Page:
Methodological pluralism

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"Methodological pluralism is the thesis that the use of not only multiple theoretical models but also multiple methodological approaches in the course of scientific practice is legitimate: "Given any rule, however 'fundamental' or 'necessary' for science, there are always circumstances when it is advisable not only to ignore the rule, but to adopt its opposite." -- PaulFeyerabend

"According to pluralists, no approach can be ruled out for good. If, for example, a research program is mainly interested in discovery of new phenomena, a counter-inductive approach (i.e. counter-inductive with respect to current 'facts') may prove successful. However, this does not make the choice of method arbitrary. It does make the choice highly context-sensitive and a good deal more complex than some rationalists imagine. " - from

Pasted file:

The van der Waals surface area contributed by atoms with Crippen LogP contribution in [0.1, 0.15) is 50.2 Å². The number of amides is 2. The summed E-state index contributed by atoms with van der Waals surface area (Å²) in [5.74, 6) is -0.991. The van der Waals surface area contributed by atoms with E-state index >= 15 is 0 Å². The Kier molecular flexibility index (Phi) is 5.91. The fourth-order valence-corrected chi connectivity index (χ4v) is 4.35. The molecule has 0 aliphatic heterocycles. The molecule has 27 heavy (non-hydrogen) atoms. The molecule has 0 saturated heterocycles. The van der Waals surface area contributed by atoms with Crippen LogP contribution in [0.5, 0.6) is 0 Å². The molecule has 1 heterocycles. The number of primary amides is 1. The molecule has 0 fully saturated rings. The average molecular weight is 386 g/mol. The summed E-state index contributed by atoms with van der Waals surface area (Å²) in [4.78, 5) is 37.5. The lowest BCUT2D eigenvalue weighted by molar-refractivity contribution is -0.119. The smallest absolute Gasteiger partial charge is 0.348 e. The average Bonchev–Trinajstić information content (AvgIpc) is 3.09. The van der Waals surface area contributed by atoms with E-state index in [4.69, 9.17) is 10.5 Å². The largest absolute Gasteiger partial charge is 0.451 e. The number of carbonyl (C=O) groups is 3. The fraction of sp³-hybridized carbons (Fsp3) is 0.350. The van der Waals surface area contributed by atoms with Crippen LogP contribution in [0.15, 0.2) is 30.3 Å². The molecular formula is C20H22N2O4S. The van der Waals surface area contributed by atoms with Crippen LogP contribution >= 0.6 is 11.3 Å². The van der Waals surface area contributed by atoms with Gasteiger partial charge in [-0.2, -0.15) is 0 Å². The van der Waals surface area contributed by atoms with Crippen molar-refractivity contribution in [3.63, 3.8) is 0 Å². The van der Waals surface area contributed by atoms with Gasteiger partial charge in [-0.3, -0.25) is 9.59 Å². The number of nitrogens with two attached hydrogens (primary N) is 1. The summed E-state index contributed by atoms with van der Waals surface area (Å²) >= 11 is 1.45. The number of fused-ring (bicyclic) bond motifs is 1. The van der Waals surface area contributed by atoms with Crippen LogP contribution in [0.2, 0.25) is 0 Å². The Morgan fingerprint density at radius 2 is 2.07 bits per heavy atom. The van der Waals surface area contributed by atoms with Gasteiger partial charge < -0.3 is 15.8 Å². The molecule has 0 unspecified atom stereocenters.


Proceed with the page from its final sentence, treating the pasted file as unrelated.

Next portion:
Since all methods rely on best cases to pursue and worst cases to avoid, and some assessment of the status quo (what is true right now), it is at least necessary to list and debate those to be able to permit multiple methods to co-operate. It may also be necessary to give threats and visions status, as is done in some agile methods.